Call it a tall task: researchers have decoded the genomes of the giraffe and its closest relative, the okapi. The sequences, published on May 17 in Nature Communications, reveal clues to the age-old mystery of how the giraffe evolved its unusually long neck and legs.
Researchers in the United States and Tanzania analyzed the genetic material of two Masai giraffes (Giraffa camelopardalis tippelskirchi) from the Masai Mara National Reserve in Kenya, one at the Nashville Zoo in Tennessee and an okapi fetus (Okapia johnstoni) from the White Oak Conservation Center in Yulee, Florida.
“This is one more wonderful demonstration of the power of comparative genomics to connect the evolution of animal species on this planet to molecular events that we know must underpin the extraordinary diversity of life on this planet,” says David Haussler, director of the Genomics Institute at the University of California, Santa Cruz.
As the tallest mammals on Earth, giraffes can reach heights up to nearly 6 metres, with necks stretching 2 metres. To prevent fainting when they lower their heads to drink water, giraffes have developed an unusually strong pumping mechanism in their hearts that can maintain a blood pressure 2.5 times greater than that of humans. To keep their balance and reach sprints up to 60 kilometres per hour, giraffes have a sloped back, long legs and short trunks. But their closest relative—the okapi—resembles a zebra, and lacks those modifications.
Previous genetic research has suggested that the okapi and the giraffe diverged from a common ancestor roughly 16 million years ago, says study co-author Douglas Cavener, a biologist at Pennsylvania State University in University Park. But the latest study found that the two species diverged much more recently, about 11.5 million years ago.
To identify genetic changes associated with the giraffe’s unique qualities, Cavener and his colleagues compared gene-coding sequences of the giraffe genome to those of the okapi, and then to those of more than 40 other mammals, including sheep, cows and humans.
The scientists found about 70 genes in the giraffe genome that showed adaptations not seen in other mammals. Two-thirds of these genes code for proteins linked with regulating different aspects of development and physiology, particularly in the skeletal and cardiovascular systems. Four of them, for instance, are 'homeobox' genes associated with development of the spine and legs.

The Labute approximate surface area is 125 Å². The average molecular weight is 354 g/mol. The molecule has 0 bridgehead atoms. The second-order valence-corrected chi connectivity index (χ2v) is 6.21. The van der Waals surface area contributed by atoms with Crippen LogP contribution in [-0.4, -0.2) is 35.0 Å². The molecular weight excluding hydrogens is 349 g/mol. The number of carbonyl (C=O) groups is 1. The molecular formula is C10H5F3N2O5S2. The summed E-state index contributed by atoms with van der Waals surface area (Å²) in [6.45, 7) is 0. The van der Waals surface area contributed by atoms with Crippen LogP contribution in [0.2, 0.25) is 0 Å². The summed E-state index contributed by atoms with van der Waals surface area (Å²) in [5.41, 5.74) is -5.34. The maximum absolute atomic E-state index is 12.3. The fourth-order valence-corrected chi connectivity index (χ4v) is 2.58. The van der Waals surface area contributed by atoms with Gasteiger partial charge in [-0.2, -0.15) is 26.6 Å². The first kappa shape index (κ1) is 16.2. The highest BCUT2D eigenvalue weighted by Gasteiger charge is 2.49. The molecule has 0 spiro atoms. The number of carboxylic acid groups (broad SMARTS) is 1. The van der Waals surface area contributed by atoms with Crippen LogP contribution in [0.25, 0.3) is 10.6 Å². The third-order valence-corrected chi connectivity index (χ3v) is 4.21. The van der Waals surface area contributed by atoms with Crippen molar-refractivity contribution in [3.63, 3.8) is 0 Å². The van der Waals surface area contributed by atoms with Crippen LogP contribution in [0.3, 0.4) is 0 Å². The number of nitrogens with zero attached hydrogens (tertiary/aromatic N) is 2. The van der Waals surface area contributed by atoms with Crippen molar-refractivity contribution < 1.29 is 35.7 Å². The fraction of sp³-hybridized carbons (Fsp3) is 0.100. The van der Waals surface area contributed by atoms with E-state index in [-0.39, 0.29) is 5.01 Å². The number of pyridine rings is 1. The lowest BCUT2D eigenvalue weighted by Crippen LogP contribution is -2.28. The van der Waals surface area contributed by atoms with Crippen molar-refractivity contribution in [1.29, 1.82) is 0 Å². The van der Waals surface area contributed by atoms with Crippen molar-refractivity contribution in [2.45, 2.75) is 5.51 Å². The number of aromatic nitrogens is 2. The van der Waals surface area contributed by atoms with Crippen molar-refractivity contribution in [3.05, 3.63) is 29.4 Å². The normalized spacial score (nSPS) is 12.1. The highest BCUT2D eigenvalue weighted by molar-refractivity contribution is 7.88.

“All of these genes in the giraffe—we have them ourselves. What made giraffes unique is just to tinker with them a bit and alter them in subtle ways,” Cavener says.
Some of the specific genes identified are involved in regulating both skeletal and cardiovascular development. This could mean that mutations in a small number of genes are driving the giraffe’s adaptations, such as a long neck and a turbocharged cardiovascular system, in parallel, says Cavener.
This study identifies genes associated with the giraffe’s adaptations, but does not prove their role in the animal’s evolution. Cavener and co-author Morris Agaba—a molecular geneticist at the Nelson Mandela African Institute for Science and Technology in Arusha, Tanzania—plan to test this connection by introducing the spine- and leg-related mutations in mice using gene-editing techniques. “The ultimate would be to make a long-necked mouse,” Cavener jokes.
Conservationists such as Derek Lee, a quantitative ecologist at the Wild Nature Institute in Weaverville, North Carolina, see a more immediate benefit of the new findings: bringing attention to the plight of giraffes. In Africa's savannah woodlands, giraffes feast on acacia trees and serve as prey for predators such as lions and hyenas. But in the past 15 years, their numbers have plummeted by 40% as a result of habitat loss and illegal hunting for bushmeat. There are roughly 80,000 giraffes left on the continent.
“Giraffes have declined precipitously in the wild,” says Lee. “It would be a travesty to lose this magnificent animal when we are just beginning to understand its genetic code.”
This article is reproduced with permission and was first published on May 17, 2016.